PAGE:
To draw an analogy, if Fever Tree is similar to Red Bull, Q-Mixers is Monster Beverage: off-premise focused, larger sizes, and cheaper pricing. Luckily for Fever Tree, Q-Mixers doesn’t have a Coca-Cola-like distribution agreement.
One big difference between premium mixers and the energy category is the presence of a huge incumbent: Schweppes.
"Schweppes has this heritage; it’s old and it has been there all the time. 10 years back, nobody had ever asked about it; if you drank a tonic, it was Schweppes. They had about 100% market share. Basically, every wholesaler was distributing Schweppes; it was like water. You have Coke, you have Schweppes, you have water. It was everywhere in the off-trade. Even the smallest local drinks distributor had Schweppes."
Until last week, Schweppes was the leading Tonic brand in the US. Over the last decade, Fever Tree has slowly been gaining market share and is now the largest tonic brand in the US and the UK. There seems to be a similar trend in Europe where Schweppes has been delisted by the second largest grocer in Austria:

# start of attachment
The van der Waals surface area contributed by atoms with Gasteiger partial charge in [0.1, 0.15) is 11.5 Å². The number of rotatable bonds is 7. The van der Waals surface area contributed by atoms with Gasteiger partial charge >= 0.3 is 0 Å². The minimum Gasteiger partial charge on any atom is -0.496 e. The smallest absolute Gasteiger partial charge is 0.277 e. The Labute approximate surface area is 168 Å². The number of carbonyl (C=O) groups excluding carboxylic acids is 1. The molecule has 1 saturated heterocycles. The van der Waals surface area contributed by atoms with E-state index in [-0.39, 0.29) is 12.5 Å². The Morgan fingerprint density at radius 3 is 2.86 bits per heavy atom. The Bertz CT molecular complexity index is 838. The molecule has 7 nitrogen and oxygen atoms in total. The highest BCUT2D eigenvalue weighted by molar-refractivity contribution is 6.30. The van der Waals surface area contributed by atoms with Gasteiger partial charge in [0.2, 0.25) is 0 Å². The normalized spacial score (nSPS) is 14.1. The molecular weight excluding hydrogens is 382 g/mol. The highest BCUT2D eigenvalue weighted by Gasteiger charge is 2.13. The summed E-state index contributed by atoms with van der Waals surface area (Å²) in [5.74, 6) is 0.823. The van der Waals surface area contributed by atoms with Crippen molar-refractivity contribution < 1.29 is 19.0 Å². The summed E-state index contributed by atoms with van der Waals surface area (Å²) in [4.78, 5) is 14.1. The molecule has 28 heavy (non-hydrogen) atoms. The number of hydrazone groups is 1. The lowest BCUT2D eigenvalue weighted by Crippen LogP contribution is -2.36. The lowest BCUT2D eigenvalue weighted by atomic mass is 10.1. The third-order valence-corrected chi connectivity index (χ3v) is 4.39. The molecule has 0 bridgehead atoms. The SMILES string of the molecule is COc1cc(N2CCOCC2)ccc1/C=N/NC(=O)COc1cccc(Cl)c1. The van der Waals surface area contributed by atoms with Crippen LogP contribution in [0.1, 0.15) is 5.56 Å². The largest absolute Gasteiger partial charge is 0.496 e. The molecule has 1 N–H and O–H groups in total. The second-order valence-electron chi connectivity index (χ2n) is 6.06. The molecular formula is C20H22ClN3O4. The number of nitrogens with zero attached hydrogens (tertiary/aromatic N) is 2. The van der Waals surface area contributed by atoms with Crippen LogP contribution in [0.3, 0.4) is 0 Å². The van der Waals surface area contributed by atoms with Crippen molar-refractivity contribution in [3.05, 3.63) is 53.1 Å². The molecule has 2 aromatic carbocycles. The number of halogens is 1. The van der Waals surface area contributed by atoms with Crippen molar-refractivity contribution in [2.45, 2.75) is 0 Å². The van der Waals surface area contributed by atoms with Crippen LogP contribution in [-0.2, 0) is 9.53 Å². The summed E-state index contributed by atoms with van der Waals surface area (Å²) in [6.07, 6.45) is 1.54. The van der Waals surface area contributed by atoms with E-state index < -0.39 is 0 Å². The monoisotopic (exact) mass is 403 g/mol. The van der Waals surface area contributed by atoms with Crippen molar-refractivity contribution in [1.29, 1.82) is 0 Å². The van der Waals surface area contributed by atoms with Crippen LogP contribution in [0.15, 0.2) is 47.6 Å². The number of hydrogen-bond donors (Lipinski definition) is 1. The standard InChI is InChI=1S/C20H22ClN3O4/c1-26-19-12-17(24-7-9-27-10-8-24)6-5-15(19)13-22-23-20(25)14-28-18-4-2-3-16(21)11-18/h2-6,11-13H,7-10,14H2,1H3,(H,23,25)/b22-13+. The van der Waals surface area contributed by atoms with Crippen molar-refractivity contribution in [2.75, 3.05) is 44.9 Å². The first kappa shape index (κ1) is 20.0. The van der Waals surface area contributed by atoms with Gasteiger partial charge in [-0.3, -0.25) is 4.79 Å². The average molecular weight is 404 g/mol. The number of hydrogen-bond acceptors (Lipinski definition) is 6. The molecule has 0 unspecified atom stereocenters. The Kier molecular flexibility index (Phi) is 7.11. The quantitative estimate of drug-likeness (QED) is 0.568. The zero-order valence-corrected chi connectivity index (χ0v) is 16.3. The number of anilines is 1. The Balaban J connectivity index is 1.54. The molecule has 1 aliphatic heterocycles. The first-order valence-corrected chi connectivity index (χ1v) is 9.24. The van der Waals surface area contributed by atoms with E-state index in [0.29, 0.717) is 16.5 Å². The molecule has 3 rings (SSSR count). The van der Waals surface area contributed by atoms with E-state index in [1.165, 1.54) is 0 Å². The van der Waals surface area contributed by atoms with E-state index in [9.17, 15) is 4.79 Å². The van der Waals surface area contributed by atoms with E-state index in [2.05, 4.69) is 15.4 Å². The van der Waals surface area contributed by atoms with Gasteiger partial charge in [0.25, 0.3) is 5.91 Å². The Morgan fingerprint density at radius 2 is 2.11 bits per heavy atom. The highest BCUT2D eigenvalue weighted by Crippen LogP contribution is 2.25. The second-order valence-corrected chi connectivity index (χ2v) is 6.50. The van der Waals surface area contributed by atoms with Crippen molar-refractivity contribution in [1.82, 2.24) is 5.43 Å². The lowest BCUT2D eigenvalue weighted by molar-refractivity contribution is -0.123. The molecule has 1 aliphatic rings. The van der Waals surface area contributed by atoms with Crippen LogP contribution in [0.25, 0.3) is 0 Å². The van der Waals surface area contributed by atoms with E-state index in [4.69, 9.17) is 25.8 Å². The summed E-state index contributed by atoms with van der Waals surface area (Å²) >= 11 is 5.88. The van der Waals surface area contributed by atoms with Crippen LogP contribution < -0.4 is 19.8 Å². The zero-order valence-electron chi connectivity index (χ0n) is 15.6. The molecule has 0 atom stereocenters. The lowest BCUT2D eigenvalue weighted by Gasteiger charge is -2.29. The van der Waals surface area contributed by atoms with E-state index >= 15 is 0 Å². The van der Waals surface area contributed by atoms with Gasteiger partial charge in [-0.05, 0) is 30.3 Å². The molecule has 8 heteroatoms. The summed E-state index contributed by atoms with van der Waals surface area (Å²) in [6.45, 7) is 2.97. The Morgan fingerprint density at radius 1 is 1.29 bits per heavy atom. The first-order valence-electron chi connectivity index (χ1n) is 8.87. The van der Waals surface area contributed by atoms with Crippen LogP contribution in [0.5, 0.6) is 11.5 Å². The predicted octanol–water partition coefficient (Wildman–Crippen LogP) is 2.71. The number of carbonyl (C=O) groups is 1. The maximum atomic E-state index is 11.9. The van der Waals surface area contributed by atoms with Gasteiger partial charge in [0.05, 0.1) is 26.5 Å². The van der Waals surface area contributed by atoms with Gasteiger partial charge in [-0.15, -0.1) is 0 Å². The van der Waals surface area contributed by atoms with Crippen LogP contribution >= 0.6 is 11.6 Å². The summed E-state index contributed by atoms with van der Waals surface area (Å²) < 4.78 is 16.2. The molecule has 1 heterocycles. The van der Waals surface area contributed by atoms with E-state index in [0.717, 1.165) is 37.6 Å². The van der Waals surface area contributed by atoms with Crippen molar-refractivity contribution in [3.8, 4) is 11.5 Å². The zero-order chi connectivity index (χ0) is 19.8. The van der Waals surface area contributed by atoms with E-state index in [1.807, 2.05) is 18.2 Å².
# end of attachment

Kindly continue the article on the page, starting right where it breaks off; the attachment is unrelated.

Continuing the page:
"Nothing much has changed in Schweppes’ distribution. They are still going for everything, everywhere. As far as I know, Spar, the second biggest or the biggest supermarket chain in Austria, delisted it; they threw it out. They lost 50% of their off-trade distribution, overnight. It is the biggest or second biggest chain, depending on how you look at it and if you go to Spar, you won’t find Schweppes, because they have an own brand and they have Fever-Tree."
Unlike Coke in energy, Schweppes already had an identity in the tonic category. The problem seems to be a lack of accountability due to a complicated ownership structure. Schweppes is owned by Keurig Dr Pepper in the US, Swire Coca Cola in Asia, and is split between Suntory and Coca Cola throughout Europe.
No wonder it has taken Schweppes 10 years to launch a premium line in a glass bottle. And even then it’s supposedly the same liquid.
We could see the off-premise bifurcate further where grocer’s offer a large, 1-2 litre PET bottle of private label tonic and then a premium mixer brand occupies the high end. In the long run, maybe there is little need for Schweppes in between?